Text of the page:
There were a number of political and religious rivalries in Europe at this time that caused quite a bit of turmoil. Let's look at what caused some of the major ones.
There had been attempts to reform the Catholic Church going back to the fourteenth century. A number of early reformers were concerned with corruption amongst the clergy. For instance, the Bohemian priest Jan Hus was concerned with the vast wealth of the Church and spoke out criticizing the pope’s authority. In 1414, he was charged with heresy and executed. He and other early reformers inspired the German monk Martin Luther to challenge the Church's authority. He was particularly concerned with the sale of indulgences, which he saw as a corrupt money-making scheme. After he was forced out of the Church in 1521, Luther started his own denomination, known as Lutheranism.
Luther gained the support of a number of German princes who were unhappy with their position as subordinates to the Catholic leadership. A number of localized religious and political conflicts took place over the next three decades, as princes fought one another and the Catholic Church tried to reconsolidate power. These wars ended in 1555 with the signing of a treaty known as the Peace of Augsburg, which stated that each prince within the Holy Roman Empire could determine the religion of his particular principality.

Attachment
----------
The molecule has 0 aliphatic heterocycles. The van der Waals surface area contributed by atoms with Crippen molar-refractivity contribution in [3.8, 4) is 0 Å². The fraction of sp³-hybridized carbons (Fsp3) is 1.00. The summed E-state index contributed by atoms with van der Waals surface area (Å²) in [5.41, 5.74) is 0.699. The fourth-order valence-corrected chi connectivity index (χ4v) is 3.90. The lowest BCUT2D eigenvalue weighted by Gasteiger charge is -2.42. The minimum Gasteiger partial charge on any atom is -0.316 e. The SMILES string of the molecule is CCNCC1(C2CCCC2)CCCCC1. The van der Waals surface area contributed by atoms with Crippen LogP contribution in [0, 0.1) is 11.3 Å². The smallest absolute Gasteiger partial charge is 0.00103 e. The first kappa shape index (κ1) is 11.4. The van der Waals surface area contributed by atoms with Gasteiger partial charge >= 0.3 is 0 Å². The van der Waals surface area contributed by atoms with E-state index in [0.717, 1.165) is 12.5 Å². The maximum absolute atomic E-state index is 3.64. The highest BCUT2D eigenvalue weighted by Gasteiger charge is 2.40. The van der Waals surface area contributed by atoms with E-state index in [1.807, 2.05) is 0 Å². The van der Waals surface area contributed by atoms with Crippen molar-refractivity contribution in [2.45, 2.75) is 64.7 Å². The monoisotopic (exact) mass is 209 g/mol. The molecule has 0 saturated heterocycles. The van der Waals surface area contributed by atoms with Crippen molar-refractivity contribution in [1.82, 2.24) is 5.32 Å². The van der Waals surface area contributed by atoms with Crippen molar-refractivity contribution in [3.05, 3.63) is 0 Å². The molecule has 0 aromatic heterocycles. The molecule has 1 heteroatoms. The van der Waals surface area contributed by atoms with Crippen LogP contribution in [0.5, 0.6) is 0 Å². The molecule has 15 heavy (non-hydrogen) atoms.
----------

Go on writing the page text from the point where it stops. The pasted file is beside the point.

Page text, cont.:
As we can see, it was the struggle between princes that caused many of the divisions in Europe. Whether to remain Catholic or to adopt one of the new Protestant religions created much of the strife of this period. There were other divisions throughout Europe at this time with similar origins, namely King Henry VIII of England founding the Anglican Church. Like many of the German princes who adopted Lutheranism, King Henry also wanted independence to rule without the interference of the Catholic Church.